Bob Massie For Governor

Bob's Blog

The People Have Spoken, They Want Marijuana Even if the President Doesn't

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Where’s the leadership in this state? The people of Massachusetts voted to legalize marijuana. This decision will be a boon for our economy and will have a significant impact on reducing our swollen prison population. The will of the people has spoken through our democratic process and we have started our legislative process to allow marijuana to be sold in the state.

Unfortunately, the U.S. Attorney for Massachusetts disagrees; yesterday morning Andrew Lelling said that he, “cannot provide assurances that certain categories of participants in the state-level marijuana trade will be immune from federal prosecution.” It’s true that only the Congress has the ability to legalize marijuana in all of the United States and until that happens it is a violation of federal law to sell and possess marijuana. However, presidents can instruct the Department of Justice not to prioritize the enforcement of certain laws such as the sale of marijuana - which is what Obama did. Attorney General Jeff Sessions rescinded Obama’s orders, sowing confusion and uncertainty amongst those in good faith starting businesses in compliance with state law.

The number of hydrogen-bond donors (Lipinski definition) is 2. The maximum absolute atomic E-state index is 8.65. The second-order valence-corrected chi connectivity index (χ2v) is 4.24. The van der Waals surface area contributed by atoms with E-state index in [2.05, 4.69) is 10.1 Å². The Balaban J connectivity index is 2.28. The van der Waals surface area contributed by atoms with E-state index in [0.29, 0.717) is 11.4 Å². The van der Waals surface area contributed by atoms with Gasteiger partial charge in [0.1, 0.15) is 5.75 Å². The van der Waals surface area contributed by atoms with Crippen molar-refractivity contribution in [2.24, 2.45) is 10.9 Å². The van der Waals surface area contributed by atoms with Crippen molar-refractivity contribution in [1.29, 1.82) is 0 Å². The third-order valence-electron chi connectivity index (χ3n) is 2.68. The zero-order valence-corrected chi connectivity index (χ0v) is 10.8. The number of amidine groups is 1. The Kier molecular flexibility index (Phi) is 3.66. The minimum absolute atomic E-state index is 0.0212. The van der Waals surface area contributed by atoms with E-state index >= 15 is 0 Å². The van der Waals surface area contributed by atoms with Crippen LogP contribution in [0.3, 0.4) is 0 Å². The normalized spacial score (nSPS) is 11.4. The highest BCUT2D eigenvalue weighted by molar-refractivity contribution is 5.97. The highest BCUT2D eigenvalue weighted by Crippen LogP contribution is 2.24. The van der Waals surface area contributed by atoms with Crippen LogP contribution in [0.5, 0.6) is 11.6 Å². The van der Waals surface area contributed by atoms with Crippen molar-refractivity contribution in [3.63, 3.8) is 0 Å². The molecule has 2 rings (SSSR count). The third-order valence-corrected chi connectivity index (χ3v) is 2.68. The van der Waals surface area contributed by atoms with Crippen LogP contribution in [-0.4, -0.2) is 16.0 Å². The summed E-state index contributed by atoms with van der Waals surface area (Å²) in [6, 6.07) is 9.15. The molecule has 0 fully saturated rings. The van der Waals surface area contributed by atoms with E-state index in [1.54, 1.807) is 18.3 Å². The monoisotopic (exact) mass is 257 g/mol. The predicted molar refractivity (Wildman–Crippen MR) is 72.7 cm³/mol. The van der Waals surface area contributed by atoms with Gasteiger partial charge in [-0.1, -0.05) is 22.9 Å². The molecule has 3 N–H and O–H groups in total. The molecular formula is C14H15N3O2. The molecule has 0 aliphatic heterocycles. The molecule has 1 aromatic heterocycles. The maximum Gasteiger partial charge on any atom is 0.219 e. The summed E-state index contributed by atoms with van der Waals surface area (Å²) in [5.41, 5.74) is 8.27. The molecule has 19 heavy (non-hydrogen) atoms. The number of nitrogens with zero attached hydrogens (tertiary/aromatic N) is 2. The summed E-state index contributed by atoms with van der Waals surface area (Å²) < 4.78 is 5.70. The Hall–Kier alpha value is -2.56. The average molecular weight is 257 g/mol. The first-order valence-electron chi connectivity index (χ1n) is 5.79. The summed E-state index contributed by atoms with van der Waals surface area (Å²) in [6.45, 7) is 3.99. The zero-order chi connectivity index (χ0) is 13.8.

So now it is up to the discretion of the 93 regional U.S. Attorneys - the individuals who have the responsibility for prosecuting federal crimes. Some U.S. Attorneys have already said that despite Sessions’ memo, they don’t plan to start taking up more marijuana cases. Our U.S. Attorney, Andrew Lelling has frustratingly left it vague whether he plans to start prosecuting marijuana cases again.

That’s bad, but even more alarming is Governor Baker’s tepid response to this.  

This issue seems pretty open and shut. The people voted to legalize marijuana and our legislature is translating that into law. Governor Baker controls the state police.  He should immediately instruct them not to work with the federal authorities if they go after Massachusetts residents and businesses complying with state law. The state police should enforce Massachusetts’ state law.

Charlie Baker should make it clear whether he stands with Donald Trump and Jeff Sessions, or the people of Massachusetts. The right next step is for him to give clear direction to the state police to not work with federal authorities if they try to ignore the will of Massachusetts voters and  renew the failed war on drugs.

Alex Bausch